I love the smell of fresh bratwurst being fried as a young guitarist plays a really good set while I lounge on a deck chair. I love that I found exactly what I wanted – a gorgeous old teapot to replace the one which broke last week. Smiling happily I drifted home past the crowds in my yellow dress thinking how much I love this city in summer.

Climbing up a former DDR Guard Tower

One of the things I love about Berlin is that this city can still surprise me. Even after years of working as a private guide I still discover new things – or old things with a new aspect to them.

Five years ago today I had the pleasure of leading a delightful couple from the United States around Berlin. We had a full 2 days so we were taking our time and talking about things in great detail. As we reached Potsdamer Platz and were talking about the division of the city I wanted to show them an old guard tower which hides around a corner. Most people have no idea it is there – hidden down a little side street next to a modern apartment block and behind a bunch of trees it is not easy to spot if you don’t already know where it is.

As we approached that day I saw something was different – the access door was open. Hmm I thought – strange, I’d never seen it open before. As we got closer there was a man standing next to the door and I asked him what was going on, why was the door open. Astoundingly he told me we could go up inside if we paid €3.50.

My jaw dropped. I couldn’t believe my ears – I had been to this tower so many times before and it had always been shut up tight with nothing more than a little sign. And now I was able to actually go up in it??? To stand where the border guards had stood, armed with their long range rifles, looking for people desperate enough to try and run the gauntlet of the notorious death strip to reach freedom. This was an opportunity not to be missed.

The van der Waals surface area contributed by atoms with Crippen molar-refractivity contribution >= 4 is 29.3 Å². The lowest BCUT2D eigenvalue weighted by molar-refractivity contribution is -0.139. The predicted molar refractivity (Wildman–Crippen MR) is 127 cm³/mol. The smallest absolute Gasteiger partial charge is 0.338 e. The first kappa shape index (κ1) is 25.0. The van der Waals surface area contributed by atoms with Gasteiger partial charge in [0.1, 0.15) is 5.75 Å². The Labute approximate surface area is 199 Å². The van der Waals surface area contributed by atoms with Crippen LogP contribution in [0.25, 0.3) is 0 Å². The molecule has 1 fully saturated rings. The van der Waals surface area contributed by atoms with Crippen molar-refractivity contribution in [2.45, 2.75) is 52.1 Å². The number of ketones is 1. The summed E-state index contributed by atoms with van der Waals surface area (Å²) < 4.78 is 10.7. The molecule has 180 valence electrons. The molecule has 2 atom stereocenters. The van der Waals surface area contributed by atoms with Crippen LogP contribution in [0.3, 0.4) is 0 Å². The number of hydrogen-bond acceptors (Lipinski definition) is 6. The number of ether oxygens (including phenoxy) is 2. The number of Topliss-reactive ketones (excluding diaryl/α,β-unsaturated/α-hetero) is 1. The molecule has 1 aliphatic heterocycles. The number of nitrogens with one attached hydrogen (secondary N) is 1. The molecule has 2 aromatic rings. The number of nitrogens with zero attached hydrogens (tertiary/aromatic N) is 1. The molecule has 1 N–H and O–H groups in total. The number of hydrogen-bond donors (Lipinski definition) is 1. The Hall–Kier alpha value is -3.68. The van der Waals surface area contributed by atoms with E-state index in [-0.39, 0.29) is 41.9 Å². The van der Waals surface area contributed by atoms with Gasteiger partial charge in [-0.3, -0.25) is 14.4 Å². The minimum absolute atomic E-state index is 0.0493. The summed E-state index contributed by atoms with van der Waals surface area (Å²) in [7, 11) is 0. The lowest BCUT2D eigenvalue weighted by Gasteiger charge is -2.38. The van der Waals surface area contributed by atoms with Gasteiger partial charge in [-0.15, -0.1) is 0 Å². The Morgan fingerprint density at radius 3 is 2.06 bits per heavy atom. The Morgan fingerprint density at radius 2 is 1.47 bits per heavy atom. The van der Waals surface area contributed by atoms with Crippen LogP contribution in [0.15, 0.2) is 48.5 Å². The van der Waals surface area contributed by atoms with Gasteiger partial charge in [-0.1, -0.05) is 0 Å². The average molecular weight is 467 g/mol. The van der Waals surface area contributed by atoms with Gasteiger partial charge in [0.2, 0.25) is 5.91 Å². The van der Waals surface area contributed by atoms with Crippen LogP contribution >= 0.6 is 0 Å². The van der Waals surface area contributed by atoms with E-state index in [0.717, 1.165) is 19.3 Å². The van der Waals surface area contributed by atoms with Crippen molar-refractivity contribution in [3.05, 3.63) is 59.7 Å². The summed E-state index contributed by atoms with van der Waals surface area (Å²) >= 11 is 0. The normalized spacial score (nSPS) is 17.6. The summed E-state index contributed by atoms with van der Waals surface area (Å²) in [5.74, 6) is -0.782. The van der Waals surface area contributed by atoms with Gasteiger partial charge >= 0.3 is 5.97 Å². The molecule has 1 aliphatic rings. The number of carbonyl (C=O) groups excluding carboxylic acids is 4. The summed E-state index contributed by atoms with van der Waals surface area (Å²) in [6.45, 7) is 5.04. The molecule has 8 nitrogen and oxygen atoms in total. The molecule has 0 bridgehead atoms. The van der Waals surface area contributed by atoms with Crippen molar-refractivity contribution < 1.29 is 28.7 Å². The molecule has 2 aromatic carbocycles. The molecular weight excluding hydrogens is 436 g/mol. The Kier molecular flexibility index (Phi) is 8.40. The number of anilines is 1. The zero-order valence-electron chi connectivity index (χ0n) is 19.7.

Inside the tower was a small, vertical ladder and I climbed hand over hand. Up the top was a small room with windows in all directions. You would not want to be too tall here. Or claustrophobic. I was really very small. The windows were dirty and there were old electrical wires on the floor. There was graffiti, some of it showing the symbol of the radical left group Antifa (the abbreviation of Anti Facism).

I looked out on to the back courtyard and rubbish bins of the luxury flats and thought about how it would have looked back then – an empty expanse full of alarms, signal fences, vehicle barriers, sand traps and more.

Since that day 5 years ago I have had the privilege of taking many more people on a private tour to see the former DDR tower.  Some choose to make the climb, others don’t.  Each time we meet the volunteers who make this remarkable opportunity possible.  Some have amazing stories to tell of the former times in the GDR, all are informative and engaged with what they do.  And each time I am reminded how grateful I am to live in Berlin now, and not back in the 1960’s.


Hoppegarten – the best Berlin day out you never knew about!

There’s a kids nursery rhyme in German which says “ Hoppe hoppe Reiter, wenn er fällt den schreit er, Fällt er in dem Graben, Fressen ihm den Raben, Fällt er in den Sumpf, Macht der Reiter Plumps!”

This means: “Hop hop rider, when he falls he screams, if he falls in the holes the crows will eat him, if he falls in the marsh then he goes Plop!”

I thought of this the other day when I went to the horse races at Berlin’s racecourse, which is appropriately named “Hoppegarten” – the Hopping Garden. Where the horses hop (or rather gallop) around while we onlookers excitedly strain to see if our chosen chariot has crossed the line first.

If you’re here through the summer in Berlin and have a Sunday to spare, then it is well worth checking the schedule to see if you can catch a racing afternoon at Hoppegarten. Well off the tourist track it is worth the effort to get there (easy to reach on the S-bahn with a short walk) to enjoy an afternoon with Berliners of all creeds and colours, to picnic on the grass and perhaps make a friendly wager or two.